‘An ever-evolving mission’: Pride Center celebrates 20 years on campus

First-year+mathematics+student+Ana+Bacon+%28she%2Fher%29+waves+the+Pride+flag+in+front+of+the+Memorial+Union+on+Nov.+14.+The+Pride+Center+on+Oregon+State+University%E2%80%99s+Corvallis%2C+Ore.+campus+is+celebrating+its+20th+anniversary+this+year+and+was+first+established+in+May+2001.

Ashton Bisner

First-year mathematics student Ana Bacon (she/her) waves the Pride flag in front of the Memorial Union on Nov. 14. The Pride Center on Oregon State University’s Corvallis, Ore. campus is celebrating its 20th anniversary this year and was first established in May 2001.

Riley LeCocq, News Contributor

The Oregon State University Pride Center celebrates 20 years as an on-campus home for queer-identifying students thanks to continuous student-driven work.

“Twenty years of being a cultural resource center means that generations of students, long before the center itself existed, right up to the present, organized and advocated and petitioned,” said Cindy Konrad, the Pride Center director.

The need for a Pride Center became apparent in 1998 as homophobia and transphobia ran rampant throughout campus, according to Ellen Dishman, a student at the time who was key in starting the center.

Even prior to the center’s creation, queer spaces and support were solely student run.

These initiatives are in great connnection with the Rainbow Continuum, an active club on campus that makes safe spaces for queer people and works to educate allies.

Dishman was involved with the Rainbow Continuum in 1999.

“We were a very, very active organization… We also had an office in Student Involvement; we were the only student group who had an office because we were basically running a mini cultural center out of the office,” Dishman said.

Student Involvement was a department now known as Student Experiences and Engagement at OSU. LGBTQIA2S+ students and allies rallied together in 1999 to create the first foundations of what would become the Pride Center, housed within the Hattie Redmond Women and Gender Center, then named the Queer Resource Center.

LGBTQIA2S+ is an acronym that generally stands for lesbian, gay, bisexual, transgender, queer or questioning, intersex, asexual and two-spirit identities, with the plus sign signifying the acronym is incomplete.

Dishman’s time as an undergraduate on campus was spent bringing awareness, advocating and fundraising for the community. Her work continued past her own time at the university thanks to the continuous efforts of students to bring the center to life.

According to Konrad, the Student Fee Committee voted unanimously in 2001 to approve a budget for the Queer Resource Fair. The fair raised awareness and funds for the center to open as its own independent space in 2004 and be renamed the Pride Center as we know it today.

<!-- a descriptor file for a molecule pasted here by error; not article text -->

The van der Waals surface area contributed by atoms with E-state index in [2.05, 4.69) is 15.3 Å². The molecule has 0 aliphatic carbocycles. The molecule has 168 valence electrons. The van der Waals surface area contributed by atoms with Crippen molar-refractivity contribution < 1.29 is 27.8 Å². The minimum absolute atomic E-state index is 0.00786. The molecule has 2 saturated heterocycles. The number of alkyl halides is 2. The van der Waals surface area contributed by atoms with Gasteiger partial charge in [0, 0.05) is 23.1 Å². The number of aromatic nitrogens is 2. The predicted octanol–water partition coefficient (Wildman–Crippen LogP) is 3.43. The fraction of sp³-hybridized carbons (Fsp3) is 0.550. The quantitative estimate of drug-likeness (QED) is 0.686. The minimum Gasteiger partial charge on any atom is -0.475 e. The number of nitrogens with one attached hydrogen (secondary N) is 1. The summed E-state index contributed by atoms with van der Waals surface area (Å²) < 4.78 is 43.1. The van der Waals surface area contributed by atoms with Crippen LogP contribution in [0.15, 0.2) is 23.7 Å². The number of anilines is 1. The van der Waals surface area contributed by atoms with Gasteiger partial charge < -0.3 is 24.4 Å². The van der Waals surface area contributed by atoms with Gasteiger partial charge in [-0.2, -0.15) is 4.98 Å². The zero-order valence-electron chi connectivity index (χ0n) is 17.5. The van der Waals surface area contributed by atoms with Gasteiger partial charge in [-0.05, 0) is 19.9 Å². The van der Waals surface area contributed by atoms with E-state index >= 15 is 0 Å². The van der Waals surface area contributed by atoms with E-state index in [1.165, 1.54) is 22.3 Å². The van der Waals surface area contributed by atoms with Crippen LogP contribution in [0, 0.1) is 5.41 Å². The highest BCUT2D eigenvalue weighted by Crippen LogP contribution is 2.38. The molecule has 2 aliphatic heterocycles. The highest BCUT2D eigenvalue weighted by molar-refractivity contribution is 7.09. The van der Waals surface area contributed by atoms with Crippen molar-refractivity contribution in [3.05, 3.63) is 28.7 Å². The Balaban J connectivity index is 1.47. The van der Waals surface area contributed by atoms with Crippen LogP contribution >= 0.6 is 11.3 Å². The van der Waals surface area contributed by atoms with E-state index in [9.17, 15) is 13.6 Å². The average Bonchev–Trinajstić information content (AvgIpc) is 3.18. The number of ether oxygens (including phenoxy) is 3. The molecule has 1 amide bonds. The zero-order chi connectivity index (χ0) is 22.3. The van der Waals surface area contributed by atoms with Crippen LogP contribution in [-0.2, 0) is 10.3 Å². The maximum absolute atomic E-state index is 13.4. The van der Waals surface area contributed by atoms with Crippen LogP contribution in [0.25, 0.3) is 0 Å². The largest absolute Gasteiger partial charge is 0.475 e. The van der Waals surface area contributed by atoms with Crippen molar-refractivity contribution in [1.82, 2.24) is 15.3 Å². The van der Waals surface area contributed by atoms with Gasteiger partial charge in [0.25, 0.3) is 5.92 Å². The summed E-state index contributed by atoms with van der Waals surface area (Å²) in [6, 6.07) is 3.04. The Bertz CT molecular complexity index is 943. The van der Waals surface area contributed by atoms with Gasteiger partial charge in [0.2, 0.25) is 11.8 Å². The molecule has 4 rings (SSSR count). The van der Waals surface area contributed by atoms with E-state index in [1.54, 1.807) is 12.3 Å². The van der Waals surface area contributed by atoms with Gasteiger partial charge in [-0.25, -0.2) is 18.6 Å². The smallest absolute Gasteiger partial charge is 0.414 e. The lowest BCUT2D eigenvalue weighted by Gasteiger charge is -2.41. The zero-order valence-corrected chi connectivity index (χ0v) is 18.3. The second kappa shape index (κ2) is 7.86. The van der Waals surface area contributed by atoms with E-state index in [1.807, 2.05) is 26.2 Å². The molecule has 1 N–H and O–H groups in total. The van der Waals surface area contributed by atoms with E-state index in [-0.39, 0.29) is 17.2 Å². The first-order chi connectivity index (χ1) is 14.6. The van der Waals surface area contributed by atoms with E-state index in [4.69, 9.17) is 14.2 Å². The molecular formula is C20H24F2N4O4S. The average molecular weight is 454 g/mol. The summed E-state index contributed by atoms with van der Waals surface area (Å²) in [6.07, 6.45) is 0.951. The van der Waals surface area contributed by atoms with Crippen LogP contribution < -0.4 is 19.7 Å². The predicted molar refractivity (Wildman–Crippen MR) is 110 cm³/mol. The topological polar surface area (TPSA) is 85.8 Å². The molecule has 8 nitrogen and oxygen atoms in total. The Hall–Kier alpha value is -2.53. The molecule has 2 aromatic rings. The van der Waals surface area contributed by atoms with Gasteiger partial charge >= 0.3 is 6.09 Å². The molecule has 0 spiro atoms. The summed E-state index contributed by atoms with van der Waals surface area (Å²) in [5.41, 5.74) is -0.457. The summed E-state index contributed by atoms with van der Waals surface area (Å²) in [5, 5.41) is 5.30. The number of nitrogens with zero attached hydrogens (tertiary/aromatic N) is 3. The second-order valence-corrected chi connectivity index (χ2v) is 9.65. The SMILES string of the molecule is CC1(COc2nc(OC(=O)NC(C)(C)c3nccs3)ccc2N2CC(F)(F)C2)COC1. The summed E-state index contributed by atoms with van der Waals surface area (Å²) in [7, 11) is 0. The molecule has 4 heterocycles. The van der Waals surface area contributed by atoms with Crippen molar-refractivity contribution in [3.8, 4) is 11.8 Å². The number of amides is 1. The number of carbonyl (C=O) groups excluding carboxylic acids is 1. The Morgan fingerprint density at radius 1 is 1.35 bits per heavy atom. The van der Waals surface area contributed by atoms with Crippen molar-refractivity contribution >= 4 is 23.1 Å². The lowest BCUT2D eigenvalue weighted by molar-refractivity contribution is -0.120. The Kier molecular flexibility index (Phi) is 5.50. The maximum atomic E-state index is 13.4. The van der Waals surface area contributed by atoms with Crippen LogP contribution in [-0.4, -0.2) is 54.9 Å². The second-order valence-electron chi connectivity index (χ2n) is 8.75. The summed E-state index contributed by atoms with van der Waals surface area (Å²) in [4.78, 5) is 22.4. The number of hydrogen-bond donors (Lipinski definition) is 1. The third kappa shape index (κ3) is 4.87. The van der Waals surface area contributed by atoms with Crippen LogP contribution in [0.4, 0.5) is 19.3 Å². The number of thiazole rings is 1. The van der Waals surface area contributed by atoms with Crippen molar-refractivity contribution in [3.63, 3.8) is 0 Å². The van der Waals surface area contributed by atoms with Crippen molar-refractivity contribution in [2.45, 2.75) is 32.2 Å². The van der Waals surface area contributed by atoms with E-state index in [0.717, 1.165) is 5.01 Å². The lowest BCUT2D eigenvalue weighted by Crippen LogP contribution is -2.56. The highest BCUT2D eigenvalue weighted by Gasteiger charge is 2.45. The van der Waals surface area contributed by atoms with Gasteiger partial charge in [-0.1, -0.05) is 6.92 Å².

“They struggled and fought to create a more affirming and celebratory experience on campus, for the ability to be their authentic selves,” Konrad said. “Student leaders have provided care for each other, created programs and accepting spaces. The center, and so many of the positive changes on campus, are these students’ legacy.”

Dishman and Konrad credit not only the center’s creation, but the continuous success and evolution of the center to the fact that programming and initiatives are student run.

“One of the most amazing things about having a student-initiated and student-run center like the Pride Center is that students are the ones that are pursuing what matters to them,” Dishman said.

Marin Monty, a third-year student leader in the Pride Center, said they are extremely grateful for the ways the center has expanded to reach more groups in need of support and a home on campus.

SOL, a multicultural queer support resource housed in the Pride Center, is one example of expansions born out of student need and interest.

“I am eternally grateful for SOL, which acts everyday to carve out a space for [Queer, Transgender, Black, Indigenous, and People of Color] that has not existed—and, in many places, still does not exist—but is so incredibly important,” Monty said. “The staff at Pride and SOL helped me find my way through the world of advocacy as well as navigating being Queer in STEM, which is still an incredibly cisnormative place.”

The center’s work has extended beyond just providing spaces for students already on campus. For first-year math student Ana Bacon, just knowing there was a supported resource on campus is a part of the reason she came to OSU as a whole.

“It’s really meaningful they offer a vision and make sure everybody feels seen and heard, even if you don’t go to the Pride Center just being able to know that the resource is there for people is a really big deal,” Bacon said.

As the center looks back at celebrating 20 years, the community also looks forward to the future of the Pride Center.

In addition to a new building in the works, Konrad said the center’s future has unlimited potential to support those vulnerable members of the community to ensure they feel safe and welcomed.

“It is never irrelevant; it never works through its purpose; it never becomes outdated or obsolete because the students are working on what needs to be worked on next,” Dishman said. “It’s sort of an ever-evolving mission, and I think that is beautiful.”

The center hopes to gather together past and present community members to celebrate the anniversary later in the school year, likely in the spring, as the center reflects on its legacy.

Konrad also said the future will find the Pride Center in a renovated building that will better fit the community’s size and needs.

“We’re currently working with Campus Planning and an architectural firm on plans for a renovation that is scheduled to begin in summer 2022 and will provide campus with a Pride Center that is homey, comfortable, welcoming and much more accessible,” Konrad said.